People with diabetes often suffer from wounds that are slow to heal and can lead to ulcers, gangrene and amputation. New research from an international group led by Min Zhao, professor of ophthalmology and of dermatology at the University of California, Davis, shows that, in animal models of diabetes, slow healing is associated with weaker electrical currents in wounds. The results could ultimately open up new approaches for managing diabetic patients.
“This is the first demonstration, in diabetic wounds or any chronic wounds, that the naturally occurring electrical signal is impaired and correlated with delayed healing,” Zhao said. “Correcting this defect offers a totally new approach for chronic and nonhealing wounds in diabetes.”
It has been estimated that as much as $25 billion a year is spent on treating chronic ulcers and wounds related to diabetes, Zhao said.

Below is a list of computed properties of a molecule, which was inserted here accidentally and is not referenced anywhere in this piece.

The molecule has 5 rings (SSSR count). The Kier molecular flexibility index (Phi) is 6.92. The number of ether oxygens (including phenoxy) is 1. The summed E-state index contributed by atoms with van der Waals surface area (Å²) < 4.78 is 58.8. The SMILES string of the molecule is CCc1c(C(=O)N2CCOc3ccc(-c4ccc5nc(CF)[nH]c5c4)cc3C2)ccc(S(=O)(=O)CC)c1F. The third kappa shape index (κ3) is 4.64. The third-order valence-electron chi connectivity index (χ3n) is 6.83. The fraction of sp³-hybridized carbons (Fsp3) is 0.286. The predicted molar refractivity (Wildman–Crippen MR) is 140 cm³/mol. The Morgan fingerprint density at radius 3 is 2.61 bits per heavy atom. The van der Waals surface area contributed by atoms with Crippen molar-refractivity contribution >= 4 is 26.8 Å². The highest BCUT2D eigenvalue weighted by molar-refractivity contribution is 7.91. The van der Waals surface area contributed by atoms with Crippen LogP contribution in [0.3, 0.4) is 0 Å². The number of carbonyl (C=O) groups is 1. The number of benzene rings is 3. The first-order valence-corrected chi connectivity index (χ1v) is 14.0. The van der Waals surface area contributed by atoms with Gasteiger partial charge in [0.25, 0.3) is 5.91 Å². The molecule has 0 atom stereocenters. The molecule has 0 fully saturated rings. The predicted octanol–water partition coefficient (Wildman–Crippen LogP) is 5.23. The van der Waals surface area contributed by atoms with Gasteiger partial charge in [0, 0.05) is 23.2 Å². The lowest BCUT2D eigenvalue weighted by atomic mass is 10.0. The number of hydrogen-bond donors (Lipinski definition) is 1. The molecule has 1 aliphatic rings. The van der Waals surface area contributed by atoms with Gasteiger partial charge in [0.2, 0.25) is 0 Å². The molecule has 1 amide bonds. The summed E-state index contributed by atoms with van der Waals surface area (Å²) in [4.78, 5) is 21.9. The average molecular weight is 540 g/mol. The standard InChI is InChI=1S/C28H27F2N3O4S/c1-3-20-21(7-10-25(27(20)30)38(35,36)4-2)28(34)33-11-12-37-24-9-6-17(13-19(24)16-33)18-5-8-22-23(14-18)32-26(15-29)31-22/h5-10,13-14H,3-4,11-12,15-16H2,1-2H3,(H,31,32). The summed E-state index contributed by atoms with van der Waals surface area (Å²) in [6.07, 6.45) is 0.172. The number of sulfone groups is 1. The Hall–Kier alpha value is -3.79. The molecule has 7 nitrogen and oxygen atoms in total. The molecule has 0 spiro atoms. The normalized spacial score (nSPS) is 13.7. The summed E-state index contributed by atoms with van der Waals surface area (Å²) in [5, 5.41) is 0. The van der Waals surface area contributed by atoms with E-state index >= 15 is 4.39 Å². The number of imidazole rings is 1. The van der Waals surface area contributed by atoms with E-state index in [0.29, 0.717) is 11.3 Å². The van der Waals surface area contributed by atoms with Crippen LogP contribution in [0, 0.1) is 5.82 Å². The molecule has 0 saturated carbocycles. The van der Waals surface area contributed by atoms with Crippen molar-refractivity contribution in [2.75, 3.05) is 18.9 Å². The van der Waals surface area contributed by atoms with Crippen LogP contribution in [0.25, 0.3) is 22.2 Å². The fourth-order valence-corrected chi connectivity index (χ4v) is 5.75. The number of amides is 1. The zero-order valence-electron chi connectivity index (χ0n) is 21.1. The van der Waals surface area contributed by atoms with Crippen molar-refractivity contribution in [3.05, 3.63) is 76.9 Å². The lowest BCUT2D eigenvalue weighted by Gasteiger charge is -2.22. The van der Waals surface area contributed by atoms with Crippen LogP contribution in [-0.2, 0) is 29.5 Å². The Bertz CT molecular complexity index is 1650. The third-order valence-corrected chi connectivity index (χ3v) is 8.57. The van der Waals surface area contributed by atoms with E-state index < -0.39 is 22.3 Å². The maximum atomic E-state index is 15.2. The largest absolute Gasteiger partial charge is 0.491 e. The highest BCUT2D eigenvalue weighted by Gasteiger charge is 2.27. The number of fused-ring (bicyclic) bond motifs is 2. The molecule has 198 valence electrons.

Electric fields and wound healing
Electric fields are associated with living tissue. Previous work by Zhao and Brian Reid, project scientist at the UC Davis Department of Dermatology, showed that electric fields are associated with healing damage to the cornea, the transparent outer layer of the eye.
In the new work, published June 10 in the journal Scientific Reports, Zhao, Reid and colleagues used a highly sensitive probe to measure electrical fields in the corneas of isolated eyes from three different lab mouse models with different types of diabetes: genetic, drug-induced and in mice fed a high-fat diet.
In a healthy eye, there is an electrical potential across the thickness of the cornea. Removing a small piece of cornea collapses this potential and creates electric currents, especially at the edges of the wound. Cells migrate along the electric currents, closing the scratch wound in about 48 hours.